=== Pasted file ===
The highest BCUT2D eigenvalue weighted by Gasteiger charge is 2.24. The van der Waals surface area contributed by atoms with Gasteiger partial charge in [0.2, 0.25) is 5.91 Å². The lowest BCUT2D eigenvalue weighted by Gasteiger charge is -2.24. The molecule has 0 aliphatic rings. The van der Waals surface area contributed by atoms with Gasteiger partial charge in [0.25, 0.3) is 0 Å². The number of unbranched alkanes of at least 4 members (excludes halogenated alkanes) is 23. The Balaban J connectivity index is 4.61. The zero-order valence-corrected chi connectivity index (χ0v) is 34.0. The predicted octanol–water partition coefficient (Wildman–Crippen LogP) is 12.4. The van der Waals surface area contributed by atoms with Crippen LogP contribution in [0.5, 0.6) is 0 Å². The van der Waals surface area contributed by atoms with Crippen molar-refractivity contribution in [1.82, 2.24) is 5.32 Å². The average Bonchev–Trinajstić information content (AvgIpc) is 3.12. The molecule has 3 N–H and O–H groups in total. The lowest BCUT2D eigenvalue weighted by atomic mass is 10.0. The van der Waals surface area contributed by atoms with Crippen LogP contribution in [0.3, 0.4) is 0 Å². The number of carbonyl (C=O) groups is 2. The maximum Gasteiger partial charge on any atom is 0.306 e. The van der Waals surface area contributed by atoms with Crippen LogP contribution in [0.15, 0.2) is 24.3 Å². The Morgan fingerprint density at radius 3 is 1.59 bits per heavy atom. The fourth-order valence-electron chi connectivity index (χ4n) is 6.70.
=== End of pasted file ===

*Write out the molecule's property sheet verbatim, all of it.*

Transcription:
The highest BCUT2D eigenvalue weighted by Gasteiger charge is 2.24. The van der Waals surface area contributed by atoms with Gasteiger partial charge in [0.2, 0.25) is 5.91 Å². The lowest BCUT2D eigenvalue weighted by Gasteiger charge is -2.24. The molecule has 0 aliphatic rings. The van der Waals surface area contributed by atoms with Gasteiger partial charge in [0.25, 0.3) is 0 Å². The number of unbranched alkanes of at least 4 members (excludes halogenated alkanes) is 23. The Balaban J connectivity index is 4.61. The zero-order valence-corrected chi connectivity index (χ0v) is 34.0. The predicted octanol–water partition coefficient (Wildman–Crippen LogP) is 12.4. The van der Waals surface area contributed by atoms with Crippen LogP contribution in [0.5, 0.6) is 0 Å². The van der Waals surface area contributed by atoms with Crippen molar-refractivity contribution in [1.82, 2.24) is 5.32 Å². The average Bonchev–Trinajstić information content (AvgIpc) is 3.12. The molecule has 3 N–H and O–H groups in total. The lowest BCUT2D eigenvalue weighted by atomic mass is 10.0. The van der Waals surface area contributed by atoms with Crippen LogP contribution in [0.3, 0.4) is 0 Å². The number of carbonyl (C=O) groups is 2. The maximum Gasteiger partial charge on any atom is 0.306 e. The van der Waals surface area contributed by atoms with Crippen LogP contribution in [0.15, 0.2) is 24.3 Å². The Morgan fingerprint density at radius 3 is 1.59 bits per heavy atom. The fourth-order valence-electron chi connectivity index (χ4n) is 6.70.